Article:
When Dr. Greg Grant began teaching in 1981, there was only one microprocessor on campus.  Lucky for him, it was in the Department of Chemistry.

Student Barry Minnick (left) and Dr. Greg Grant check out the coolest piece of equipment at UTC in 1981

Student Barry Minnick (left) and Dr. Greg Grant check out the coolest piece of equipment at UTC in 1981

Grant, Chemistry Professor Emeritus, spoke at the 25th Annual UTC Chemistry Awards Banquet. Grant was awarded the 2011 American Chemical Society Award for Research at an Undergraduate Institution.

At the banquet, Grant described to students and parents that the microprocessor, an $18,000 Hitachi UV-vis spectrophotometer used in research and laboratory courses, did not have a computer screen, a printer, or “the ability to store information.  The comparable modern instrument is much more technologically advanced.  It is smaller, with a computer screen, and data storage.”

Today, UTC chemistry students continue to use modern instruments in research and laboratory courses.

“The Department places great importance in students getting “hands-on” experiences with instrumentation,” Grant explained.  “UTC is as well-equipped in instruments as any peer department in the South.”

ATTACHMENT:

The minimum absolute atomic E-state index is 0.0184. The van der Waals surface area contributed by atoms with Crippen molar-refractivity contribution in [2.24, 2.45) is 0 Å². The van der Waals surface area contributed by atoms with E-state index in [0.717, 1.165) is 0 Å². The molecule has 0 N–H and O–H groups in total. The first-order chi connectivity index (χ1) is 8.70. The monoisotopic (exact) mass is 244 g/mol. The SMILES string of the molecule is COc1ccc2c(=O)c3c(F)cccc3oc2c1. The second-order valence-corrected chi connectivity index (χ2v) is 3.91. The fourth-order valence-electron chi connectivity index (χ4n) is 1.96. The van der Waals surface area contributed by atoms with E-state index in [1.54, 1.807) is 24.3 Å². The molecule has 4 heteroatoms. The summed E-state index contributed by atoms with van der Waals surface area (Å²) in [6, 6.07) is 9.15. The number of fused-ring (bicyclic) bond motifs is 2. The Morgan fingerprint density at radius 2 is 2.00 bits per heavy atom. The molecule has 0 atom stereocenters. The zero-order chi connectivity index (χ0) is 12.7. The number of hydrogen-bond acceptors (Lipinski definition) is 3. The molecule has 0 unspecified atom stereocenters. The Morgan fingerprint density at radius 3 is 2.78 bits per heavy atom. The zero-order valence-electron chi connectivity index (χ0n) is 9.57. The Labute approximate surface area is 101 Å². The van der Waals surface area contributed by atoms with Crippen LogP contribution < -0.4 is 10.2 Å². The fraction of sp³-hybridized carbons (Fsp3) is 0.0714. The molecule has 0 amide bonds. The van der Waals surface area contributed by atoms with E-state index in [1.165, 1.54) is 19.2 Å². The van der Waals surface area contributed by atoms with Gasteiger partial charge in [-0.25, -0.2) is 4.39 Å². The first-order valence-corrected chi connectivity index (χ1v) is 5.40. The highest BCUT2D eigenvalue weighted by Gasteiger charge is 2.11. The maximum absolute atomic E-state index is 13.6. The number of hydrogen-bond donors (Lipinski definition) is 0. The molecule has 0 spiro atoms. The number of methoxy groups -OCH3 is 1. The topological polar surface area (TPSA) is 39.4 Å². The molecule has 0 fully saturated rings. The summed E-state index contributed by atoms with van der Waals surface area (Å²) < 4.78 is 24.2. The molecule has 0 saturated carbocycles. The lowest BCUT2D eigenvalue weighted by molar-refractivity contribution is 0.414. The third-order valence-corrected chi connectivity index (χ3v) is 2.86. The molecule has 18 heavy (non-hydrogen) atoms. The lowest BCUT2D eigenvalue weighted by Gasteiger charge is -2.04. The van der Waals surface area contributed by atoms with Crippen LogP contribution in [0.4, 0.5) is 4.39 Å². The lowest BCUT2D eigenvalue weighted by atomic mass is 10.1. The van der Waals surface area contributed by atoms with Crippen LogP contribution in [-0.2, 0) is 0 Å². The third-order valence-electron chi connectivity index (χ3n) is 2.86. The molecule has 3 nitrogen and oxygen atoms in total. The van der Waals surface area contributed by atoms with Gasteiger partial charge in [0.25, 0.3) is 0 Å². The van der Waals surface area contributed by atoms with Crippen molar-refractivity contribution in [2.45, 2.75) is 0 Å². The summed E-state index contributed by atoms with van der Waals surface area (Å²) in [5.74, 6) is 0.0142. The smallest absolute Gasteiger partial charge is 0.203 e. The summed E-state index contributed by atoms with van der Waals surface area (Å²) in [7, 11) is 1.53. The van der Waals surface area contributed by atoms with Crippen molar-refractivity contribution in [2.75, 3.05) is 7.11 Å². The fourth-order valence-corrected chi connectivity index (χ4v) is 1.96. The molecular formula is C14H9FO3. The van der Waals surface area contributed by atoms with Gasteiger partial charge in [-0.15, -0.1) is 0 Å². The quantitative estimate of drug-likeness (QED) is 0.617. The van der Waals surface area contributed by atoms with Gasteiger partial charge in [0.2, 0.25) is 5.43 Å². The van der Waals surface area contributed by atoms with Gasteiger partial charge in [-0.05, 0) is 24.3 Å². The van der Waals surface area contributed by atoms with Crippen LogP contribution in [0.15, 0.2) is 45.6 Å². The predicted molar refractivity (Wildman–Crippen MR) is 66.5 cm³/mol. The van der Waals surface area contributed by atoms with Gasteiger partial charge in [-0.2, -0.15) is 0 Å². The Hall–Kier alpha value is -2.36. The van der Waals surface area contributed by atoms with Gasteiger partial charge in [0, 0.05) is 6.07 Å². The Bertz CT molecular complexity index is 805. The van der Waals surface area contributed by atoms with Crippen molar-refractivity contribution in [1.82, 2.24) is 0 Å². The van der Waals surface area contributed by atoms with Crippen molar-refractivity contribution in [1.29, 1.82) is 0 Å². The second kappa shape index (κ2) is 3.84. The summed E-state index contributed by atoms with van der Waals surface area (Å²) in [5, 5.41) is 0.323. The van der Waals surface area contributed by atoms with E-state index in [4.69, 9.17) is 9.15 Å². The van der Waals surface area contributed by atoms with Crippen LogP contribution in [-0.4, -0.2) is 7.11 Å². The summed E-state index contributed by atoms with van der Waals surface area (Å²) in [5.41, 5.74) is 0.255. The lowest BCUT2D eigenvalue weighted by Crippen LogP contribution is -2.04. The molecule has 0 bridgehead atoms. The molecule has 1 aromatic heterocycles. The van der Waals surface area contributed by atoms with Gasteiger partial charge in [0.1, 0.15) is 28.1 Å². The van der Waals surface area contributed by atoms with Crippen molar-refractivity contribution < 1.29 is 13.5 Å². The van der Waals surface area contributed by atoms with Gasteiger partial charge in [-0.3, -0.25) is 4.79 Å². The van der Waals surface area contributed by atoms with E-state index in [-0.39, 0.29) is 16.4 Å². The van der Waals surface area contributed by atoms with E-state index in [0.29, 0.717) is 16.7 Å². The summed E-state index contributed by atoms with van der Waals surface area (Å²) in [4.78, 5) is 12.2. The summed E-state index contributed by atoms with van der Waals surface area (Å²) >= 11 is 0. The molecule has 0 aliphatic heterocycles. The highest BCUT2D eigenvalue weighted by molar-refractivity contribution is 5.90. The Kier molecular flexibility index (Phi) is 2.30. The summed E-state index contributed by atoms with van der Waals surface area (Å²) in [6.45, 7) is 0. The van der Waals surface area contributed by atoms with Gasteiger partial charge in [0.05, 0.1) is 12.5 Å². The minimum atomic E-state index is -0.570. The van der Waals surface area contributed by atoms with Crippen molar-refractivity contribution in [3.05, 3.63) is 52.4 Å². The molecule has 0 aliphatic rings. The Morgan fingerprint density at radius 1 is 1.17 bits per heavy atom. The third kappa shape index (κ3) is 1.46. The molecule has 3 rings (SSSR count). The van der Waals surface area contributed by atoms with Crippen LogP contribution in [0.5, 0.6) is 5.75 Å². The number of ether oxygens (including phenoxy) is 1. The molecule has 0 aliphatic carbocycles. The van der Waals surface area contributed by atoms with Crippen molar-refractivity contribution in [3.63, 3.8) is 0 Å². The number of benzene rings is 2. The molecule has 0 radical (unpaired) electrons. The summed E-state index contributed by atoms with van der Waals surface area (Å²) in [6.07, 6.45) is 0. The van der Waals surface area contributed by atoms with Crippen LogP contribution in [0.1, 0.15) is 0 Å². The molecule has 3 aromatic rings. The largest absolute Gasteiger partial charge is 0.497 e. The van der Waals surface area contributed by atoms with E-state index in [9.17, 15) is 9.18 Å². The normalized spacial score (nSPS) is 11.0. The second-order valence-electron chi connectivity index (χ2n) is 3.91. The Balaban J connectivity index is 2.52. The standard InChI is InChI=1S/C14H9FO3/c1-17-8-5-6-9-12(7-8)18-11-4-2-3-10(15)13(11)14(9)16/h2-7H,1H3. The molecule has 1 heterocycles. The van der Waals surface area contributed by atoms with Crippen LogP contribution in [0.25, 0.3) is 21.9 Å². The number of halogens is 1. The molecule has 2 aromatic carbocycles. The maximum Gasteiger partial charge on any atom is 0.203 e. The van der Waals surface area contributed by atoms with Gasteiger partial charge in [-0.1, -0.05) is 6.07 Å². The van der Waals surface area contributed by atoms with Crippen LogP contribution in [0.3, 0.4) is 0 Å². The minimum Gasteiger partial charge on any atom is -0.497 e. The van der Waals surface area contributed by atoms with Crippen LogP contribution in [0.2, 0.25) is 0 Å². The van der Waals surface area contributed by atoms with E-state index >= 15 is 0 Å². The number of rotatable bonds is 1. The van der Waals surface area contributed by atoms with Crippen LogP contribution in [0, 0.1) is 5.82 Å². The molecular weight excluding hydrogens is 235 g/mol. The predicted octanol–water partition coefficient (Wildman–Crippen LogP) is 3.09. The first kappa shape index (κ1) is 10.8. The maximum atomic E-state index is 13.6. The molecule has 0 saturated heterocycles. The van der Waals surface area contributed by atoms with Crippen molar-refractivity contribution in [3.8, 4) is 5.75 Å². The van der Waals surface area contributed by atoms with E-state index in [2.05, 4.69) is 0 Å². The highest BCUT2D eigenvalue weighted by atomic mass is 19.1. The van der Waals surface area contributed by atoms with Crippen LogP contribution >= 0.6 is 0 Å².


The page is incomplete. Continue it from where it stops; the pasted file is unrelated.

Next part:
Among the newest instrument acquisitions in the department is a Nuclear Magnetic Resonance Spectrometer that cost $300,000.

Grant also said today there are many more opportunities for students to travel to professional meetings and present their research.  The first time a student was able to attend a professional meeting was in 1987.  Since then, students have presented at American Chemical Society meetings in California, Virginia, and Louisiana.

The Chemistry Awards Banquet was held in the Tennessee Room of the UTC University Center.  See pictures from the event here.

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